Overall, it’s a great sales technique (sign up, get 50% off your first kit and then have recurring kits automatically sent to you monthly) that would appeal to someone who doesn’t want to hoard extra beads, doesn’t have space or desire to have all the supplies on hand, and would like to learn various techniques.

Myself, I’d prefer to get a couple of good books or do the research and find projects that appeal to me online and buy the supplies.  But I’m sure Simply Beads Kit of the Month has it’s niche and is a good program for someone!

Jul 072009

Opened up the latest issue of Step by Step Wire Jewelry this weekend and saw a new project from Sally Stevens – Bird’s Nest Pendant.  Using just a bit of wire and a few colored beads, you can use Sally’s instructions to create cute little nests!

The technique is a little different from the one I’ve been using (tut by Cathe Holden), but the result is the same – a tiny little wire nest with “eggs” that you can use as a pendant, ring, earrings…the possibilities are limitless!

Stevens’ instructions show a new twist – placing the nest on a branch that becomes the bail for the pendant, and I’m anxious to try something similar.  I made several nests before the Grand Cities Art Fest in gunmetal craft wire (pictured), copper and sterling silver, and they were GONE in short time….people love them!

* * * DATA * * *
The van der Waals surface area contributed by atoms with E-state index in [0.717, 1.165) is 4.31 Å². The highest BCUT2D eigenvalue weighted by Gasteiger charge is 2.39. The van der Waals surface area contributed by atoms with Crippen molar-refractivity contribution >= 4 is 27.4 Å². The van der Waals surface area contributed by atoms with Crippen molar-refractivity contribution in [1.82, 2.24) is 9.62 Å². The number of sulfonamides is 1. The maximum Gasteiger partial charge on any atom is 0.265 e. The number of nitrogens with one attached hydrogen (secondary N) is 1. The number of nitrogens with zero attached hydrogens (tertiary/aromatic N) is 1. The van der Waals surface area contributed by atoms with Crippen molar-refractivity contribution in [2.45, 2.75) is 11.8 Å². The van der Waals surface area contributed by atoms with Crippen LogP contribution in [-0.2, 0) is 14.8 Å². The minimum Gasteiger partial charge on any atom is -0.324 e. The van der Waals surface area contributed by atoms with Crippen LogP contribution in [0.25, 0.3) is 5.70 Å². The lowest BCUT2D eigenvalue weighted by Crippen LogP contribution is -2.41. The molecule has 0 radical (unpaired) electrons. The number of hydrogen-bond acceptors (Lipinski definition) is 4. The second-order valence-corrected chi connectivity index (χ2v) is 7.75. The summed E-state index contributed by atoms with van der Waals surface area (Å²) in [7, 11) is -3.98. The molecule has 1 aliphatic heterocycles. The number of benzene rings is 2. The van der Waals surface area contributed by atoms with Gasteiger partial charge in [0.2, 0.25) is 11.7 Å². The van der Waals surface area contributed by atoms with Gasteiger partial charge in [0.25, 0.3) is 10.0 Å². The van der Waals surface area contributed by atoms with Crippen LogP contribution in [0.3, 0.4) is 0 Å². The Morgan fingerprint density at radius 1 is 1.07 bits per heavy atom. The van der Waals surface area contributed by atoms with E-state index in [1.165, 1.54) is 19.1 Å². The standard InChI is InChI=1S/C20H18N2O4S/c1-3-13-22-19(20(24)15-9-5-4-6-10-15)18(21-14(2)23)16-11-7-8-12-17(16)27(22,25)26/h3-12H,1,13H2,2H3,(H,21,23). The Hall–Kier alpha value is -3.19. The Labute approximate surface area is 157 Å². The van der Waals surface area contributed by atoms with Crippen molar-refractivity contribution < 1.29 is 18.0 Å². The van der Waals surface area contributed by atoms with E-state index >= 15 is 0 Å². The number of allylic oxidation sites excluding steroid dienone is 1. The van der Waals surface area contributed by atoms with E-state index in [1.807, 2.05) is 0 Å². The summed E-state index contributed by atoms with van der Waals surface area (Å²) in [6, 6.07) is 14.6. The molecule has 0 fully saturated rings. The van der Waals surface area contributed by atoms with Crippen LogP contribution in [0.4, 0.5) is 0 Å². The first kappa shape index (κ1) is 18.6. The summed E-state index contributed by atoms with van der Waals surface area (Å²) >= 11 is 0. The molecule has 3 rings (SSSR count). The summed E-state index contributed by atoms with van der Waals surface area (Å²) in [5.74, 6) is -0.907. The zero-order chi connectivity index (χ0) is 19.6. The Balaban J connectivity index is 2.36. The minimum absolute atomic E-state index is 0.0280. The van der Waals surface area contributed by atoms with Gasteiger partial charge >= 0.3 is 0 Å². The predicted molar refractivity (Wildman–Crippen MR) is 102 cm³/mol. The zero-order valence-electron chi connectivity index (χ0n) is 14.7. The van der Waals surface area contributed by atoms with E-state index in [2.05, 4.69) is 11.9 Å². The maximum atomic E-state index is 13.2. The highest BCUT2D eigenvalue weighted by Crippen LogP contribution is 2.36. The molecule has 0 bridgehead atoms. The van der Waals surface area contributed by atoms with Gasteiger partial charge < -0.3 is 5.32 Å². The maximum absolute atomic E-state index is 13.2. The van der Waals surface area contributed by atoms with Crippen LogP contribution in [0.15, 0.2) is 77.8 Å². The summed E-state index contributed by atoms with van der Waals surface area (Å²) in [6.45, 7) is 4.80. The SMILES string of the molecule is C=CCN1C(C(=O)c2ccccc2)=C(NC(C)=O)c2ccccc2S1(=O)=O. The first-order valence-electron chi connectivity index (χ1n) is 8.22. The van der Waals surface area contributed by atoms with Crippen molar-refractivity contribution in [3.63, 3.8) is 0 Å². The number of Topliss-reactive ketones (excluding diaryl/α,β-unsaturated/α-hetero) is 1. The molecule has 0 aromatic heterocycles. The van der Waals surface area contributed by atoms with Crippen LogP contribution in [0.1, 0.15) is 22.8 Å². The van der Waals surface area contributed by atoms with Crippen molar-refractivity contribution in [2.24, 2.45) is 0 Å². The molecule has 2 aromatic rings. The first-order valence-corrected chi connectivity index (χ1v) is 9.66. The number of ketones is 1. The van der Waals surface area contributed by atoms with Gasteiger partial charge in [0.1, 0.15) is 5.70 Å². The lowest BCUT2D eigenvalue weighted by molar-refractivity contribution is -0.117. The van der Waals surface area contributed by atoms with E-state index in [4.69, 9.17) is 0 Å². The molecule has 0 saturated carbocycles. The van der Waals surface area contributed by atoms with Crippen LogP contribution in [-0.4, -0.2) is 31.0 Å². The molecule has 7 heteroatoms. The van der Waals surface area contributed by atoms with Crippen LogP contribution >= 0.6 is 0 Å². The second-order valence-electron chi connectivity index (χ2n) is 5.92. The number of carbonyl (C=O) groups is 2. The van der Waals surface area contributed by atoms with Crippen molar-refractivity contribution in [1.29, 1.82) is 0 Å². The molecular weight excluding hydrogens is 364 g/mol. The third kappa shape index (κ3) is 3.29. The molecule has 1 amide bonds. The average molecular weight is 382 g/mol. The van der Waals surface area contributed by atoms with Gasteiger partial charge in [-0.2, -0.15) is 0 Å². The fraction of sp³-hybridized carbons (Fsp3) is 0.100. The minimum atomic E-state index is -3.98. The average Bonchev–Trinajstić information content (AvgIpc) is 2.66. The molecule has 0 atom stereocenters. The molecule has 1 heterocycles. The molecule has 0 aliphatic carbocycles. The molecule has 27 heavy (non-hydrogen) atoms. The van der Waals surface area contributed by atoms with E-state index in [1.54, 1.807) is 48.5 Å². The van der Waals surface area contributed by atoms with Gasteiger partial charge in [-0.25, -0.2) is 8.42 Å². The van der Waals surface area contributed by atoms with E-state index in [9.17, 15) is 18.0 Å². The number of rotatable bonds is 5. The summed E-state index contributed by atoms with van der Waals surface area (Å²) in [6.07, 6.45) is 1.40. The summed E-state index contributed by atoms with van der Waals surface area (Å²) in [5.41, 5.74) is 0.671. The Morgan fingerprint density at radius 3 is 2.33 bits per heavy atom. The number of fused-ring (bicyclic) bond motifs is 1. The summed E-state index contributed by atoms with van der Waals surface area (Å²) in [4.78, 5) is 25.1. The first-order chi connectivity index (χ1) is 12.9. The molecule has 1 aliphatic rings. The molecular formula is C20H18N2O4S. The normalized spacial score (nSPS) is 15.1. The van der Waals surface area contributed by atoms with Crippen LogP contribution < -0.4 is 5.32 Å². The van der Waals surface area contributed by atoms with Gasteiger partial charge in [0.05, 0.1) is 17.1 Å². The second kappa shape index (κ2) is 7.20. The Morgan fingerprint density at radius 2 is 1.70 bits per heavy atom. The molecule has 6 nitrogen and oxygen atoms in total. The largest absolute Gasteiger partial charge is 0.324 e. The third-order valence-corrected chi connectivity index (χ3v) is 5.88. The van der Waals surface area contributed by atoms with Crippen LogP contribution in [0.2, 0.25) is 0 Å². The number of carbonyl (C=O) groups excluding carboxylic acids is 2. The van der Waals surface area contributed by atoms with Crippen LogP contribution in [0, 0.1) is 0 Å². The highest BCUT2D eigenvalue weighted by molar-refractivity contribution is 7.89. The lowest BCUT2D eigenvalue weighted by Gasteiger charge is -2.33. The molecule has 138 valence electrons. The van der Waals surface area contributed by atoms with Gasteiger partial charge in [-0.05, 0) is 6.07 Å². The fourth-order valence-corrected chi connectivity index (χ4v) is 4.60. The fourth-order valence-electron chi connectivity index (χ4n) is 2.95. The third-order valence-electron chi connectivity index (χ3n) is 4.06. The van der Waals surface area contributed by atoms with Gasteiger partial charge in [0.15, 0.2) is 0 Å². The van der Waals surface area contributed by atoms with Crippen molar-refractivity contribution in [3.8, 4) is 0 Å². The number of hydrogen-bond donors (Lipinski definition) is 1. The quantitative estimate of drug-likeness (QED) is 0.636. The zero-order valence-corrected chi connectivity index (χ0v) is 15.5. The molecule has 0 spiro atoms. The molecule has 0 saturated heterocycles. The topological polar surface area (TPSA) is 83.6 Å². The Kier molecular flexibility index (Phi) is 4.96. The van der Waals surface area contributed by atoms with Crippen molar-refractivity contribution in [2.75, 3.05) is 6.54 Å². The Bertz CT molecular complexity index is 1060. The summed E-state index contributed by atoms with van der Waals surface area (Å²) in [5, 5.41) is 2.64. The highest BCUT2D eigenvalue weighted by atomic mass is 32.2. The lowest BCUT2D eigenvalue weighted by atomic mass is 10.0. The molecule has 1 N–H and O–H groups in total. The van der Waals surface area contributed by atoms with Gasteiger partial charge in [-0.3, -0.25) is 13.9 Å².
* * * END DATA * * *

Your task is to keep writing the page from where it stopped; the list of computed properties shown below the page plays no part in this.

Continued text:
Regardless of what method you use, making wire nests is easy and fun.  The hardest part for me was “allowing” myself to have kinks in the wire, which made it look more like the not perfect nests that are created in nature.

 Posted by at 1:41 pm
Jul 022009

I was really excited when I saw the box from Interweave Press in my mailbox yesterday.  It always means a new comp book to review!  And the title of this book – 101 Wire Earrings – by Step-by-Step Wire Jewelry editor Denise Peck really caught my interest!

Sorry to say, however, that I’m glad I got a free copy.  I would really regret spending $19.95 US on this book.

The intro and basics sections are good…Peck writes well and I liked her style and the advice she gave.  I diligently read through the techniques, tools and materials sections with little critique.  Good info for someone starting out in wire-working.

Moving into the projects, however made me reach for something to settle my stomach.  Nice pictures of the finished product, but nothing but step-by-step instructions to get me there.  I’m an experienced wire-worker, and found most of the instructions lacking…photos of what the designer was doing (or even in some cases, a photo of the back or side of the project) would have helped immensely!